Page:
Oblate Program at Belmont Abbey, NC

Invisible people

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I have talked with people, who tell me that they often feel taken for granted by pretty much everyone. They are nice, do their jobs perfectly and are always available when others are in need. Often making great sacrifices in order to do so, yet they feel unappreciated. I had a talk with a woman this weekend, who pretty much said the above, and in ending also said: “I just feel numb”.

So we talked, and I shared some ideas with her, things that have helped me in my life. I know that if someone is very helpful, always there, ready to sacrifice for me and who also never speaks up about themselves, or their needs……then, without meaning to, I often tend to take them for granted. They are someone who is simply there, to be called upon in time of need. This is not something that is done consciously, for I usually like people like that, though I very seldom become friends with them. Over time, again without malice, they can be looked upon as objects, which can be moved around at will. Why? Well because they do not communicate with others, they are too busy being needed.

Those who make themselves invisible in this way, often suffer from resentment and anger. Yet if they are not willing to speak up, in the end, it is unfair to those for whom they try to be indispensable. They can’t be helped or talked to. So things after awhile through passive/aggressive activity, will often times ruin everything. The needy become a burden, since their needs can never be dealt with, unless there is courage to speak up. Speaking up is not yelling, accusing, or walking off the job, that is just an accumulation of repressed emotions. Either way, speaking up, or out, will happen, best to do when some kind of rational thinking is possible. Of course many of our problems are not rational, but emotional, so in the end I feel very few really learn. I have learned that after awhile, it is best to simply not take them for granted, and let them be. Though even that can cause trouble, for then they feel rejected if not needed. It can be an endless cycle, so I try to stop it, at least on my side of the fence. How well I do, I have no idea.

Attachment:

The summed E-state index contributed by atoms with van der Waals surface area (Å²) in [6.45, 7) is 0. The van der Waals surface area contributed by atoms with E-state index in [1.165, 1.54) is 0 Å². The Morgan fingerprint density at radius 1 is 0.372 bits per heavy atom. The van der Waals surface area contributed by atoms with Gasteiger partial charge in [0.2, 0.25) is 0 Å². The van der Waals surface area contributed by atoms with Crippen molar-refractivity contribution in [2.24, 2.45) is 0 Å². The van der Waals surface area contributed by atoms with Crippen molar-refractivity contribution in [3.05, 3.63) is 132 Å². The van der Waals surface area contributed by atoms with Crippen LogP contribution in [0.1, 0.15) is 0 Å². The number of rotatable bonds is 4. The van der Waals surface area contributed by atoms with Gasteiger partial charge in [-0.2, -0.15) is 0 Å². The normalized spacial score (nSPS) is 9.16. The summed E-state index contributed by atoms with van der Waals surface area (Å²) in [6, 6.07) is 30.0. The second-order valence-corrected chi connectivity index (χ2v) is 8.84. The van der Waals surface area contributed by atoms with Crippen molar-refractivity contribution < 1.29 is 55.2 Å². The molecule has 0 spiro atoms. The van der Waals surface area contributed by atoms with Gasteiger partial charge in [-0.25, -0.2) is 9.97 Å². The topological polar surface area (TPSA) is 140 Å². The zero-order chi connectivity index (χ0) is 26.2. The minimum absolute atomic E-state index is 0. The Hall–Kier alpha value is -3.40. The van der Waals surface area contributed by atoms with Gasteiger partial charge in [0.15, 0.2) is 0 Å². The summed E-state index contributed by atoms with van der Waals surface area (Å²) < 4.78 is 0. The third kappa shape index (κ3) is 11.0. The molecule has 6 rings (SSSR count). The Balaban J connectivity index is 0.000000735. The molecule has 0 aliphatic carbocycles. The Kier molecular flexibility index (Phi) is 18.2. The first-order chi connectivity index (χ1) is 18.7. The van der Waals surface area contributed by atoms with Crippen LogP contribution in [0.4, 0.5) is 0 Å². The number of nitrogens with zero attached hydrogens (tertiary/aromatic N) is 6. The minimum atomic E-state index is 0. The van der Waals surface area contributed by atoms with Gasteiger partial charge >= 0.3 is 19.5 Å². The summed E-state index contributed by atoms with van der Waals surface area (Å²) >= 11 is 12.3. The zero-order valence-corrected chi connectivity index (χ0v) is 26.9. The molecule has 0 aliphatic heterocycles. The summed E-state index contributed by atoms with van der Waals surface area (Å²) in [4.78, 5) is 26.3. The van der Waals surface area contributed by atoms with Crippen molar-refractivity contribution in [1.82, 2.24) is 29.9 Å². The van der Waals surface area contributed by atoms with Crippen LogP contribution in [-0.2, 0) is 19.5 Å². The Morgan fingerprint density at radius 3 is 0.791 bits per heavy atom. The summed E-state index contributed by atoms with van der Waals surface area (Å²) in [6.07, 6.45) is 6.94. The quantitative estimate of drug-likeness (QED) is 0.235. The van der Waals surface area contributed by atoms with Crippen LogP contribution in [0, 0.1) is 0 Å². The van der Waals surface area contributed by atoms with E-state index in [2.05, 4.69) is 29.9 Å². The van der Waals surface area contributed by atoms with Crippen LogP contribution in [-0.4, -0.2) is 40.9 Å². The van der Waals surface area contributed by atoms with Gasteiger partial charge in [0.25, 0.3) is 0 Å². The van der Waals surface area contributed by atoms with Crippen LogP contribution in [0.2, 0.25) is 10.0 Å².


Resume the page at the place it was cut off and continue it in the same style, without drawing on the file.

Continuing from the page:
Once this kind of person speaks up, it can be a shock to those who work with them. For suddenly they become real, have feelings, needs, and need to be respected and not used. Some can show chagrin when this happens, for something new has entered into the relationship that will impact on their lives. Yet after a while, the dust will settle, and relationships can take on a different flavor entirely. Also respect for the one who speaks up is gained, and that leaves an opening for friendships to develop. People respect courage; admire those who speak up for themselves. It also keeps relationships open and honest. Respect is earned, so is friendship.

So we talked on ways that she does herself in. It was painful for her, but I think she understood. She told me that when she got back she was going to find a support group to help her, and also talk to her boss. If she does this, I think she will be fine. For she did make herself indispensable at her job; hopefully she can now be happy at, and seen by others.

Br. Mark Dohle, OCSO

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